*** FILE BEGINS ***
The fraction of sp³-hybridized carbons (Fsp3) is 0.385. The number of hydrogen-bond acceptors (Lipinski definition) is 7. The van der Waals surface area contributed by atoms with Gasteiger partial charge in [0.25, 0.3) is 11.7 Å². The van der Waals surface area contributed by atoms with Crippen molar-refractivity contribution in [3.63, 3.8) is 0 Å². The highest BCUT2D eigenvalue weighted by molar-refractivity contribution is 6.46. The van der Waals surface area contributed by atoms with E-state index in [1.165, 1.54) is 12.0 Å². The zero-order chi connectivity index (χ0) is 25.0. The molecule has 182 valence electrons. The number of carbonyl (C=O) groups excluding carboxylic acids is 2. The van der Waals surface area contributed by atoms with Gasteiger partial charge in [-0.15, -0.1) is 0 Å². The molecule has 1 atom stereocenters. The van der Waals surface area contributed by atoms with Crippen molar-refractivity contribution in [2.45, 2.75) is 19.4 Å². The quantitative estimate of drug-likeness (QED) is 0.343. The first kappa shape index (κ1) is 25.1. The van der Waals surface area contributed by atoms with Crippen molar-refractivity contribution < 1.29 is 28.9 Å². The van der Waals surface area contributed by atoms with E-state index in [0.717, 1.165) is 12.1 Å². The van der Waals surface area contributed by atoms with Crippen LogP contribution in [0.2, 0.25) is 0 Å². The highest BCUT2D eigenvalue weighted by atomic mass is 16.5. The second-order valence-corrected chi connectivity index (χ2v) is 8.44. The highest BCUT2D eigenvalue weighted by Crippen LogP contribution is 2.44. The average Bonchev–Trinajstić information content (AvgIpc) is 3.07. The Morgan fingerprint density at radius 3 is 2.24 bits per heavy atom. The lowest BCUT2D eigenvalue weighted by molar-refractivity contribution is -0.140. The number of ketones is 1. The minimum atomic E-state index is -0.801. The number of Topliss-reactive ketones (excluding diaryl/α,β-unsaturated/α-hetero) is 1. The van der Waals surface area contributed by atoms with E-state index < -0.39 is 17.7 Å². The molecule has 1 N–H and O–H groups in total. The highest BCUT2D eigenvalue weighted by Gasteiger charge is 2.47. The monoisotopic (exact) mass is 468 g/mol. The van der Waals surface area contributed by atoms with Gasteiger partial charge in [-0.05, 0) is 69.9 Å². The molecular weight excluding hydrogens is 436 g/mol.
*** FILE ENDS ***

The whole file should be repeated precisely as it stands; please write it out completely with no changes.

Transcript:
The fraction of sp³-hybridized carbons (Fsp3) is 0.385. The number of hydrogen-bond acceptors (Lipinski definition) is 7. The van der Waals surface area contributed by atoms with Gasteiger partial charge in [0.25, 0.3) is 11.7 Å². The van der Waals surface area contributed by atoms with Crippen molar-refractivity contribution in [3.63, 3.8) is 0 Å². The highest BCUT2D eigenvalue weighted by molar-refractivity contribution is 6.46. The van der Waals surface area contributed by atoms with E-state index in [1.165, 1.54) is 12.0 Å². The zero-order chi connectivity index (χ0) is 25.0. The molecule has 182 valence electrons. The number of carbonyl (C=O) groups excluding carboxylic acids is 2. The van der Waals surface area contributed by atoms with Gasteiger partial charge in [-0.15, -0.1) is 0 Å². The molecule has 1 atom stereocenters. The van der Waals surface area contributed by atoms with Crippen molar-refractivity contribution in [2.45, 2.75) is 19.4 Å². The quantitative estimate of drug-likeness (QED) is 0.343. The first kappa shape index (κ1) is 25.1. The van der Waals surface area contributed by atoms with Crippen molar-refractivity contribution < 1.29 is 28.9 Å². The van der Waals surface area contributed by atoms with E-state index in [0.717, 1.165) is 12.1 Å². The van der Waals surface area contributed by atoms with Crippen LogP contribution in [0.2, 0.25) is 0 Å². The highest BCUT2D eigenvalue weighted by atomic mass is 16.5. The second-order valence-corrected chi connectivity index (χ2v) is 8.44. The highest BCUT2D eigenvalue weighted by Crippen LogP contribution is 2.44. The average Bonchev–Trinajstić information content (AvgIpc) is 3.07. The Morgan fingerprint density at radius 3 is 2.24 bits per heavy atom. The lowest BCUT2D eigenvalue weighted by molar-refractivity contribution is -0.140. The number of ketones is 1. The minimum atomic E-state index is -0.801. The number of Topliss-reactive ketones (excluding diaryl/α,β-unsaturated/α-hetero) is 1. The van der Waals surface area contributed by atoms with E-state index < -0.39 is 17.7 Å². The molecule has 1 N–H and O–H groups in total. The highest BCUT2D eigenvalue weighted by Gasteiger charge is 2.47. The monoisotopic (exact) mass is 468 g/mol. The van der Waals surface area contributed by atoms with Gasteiger partial charge in [-0.05, 0) is 69.9 Å². The molecular weight excluding hydrogens is 436 g/mol.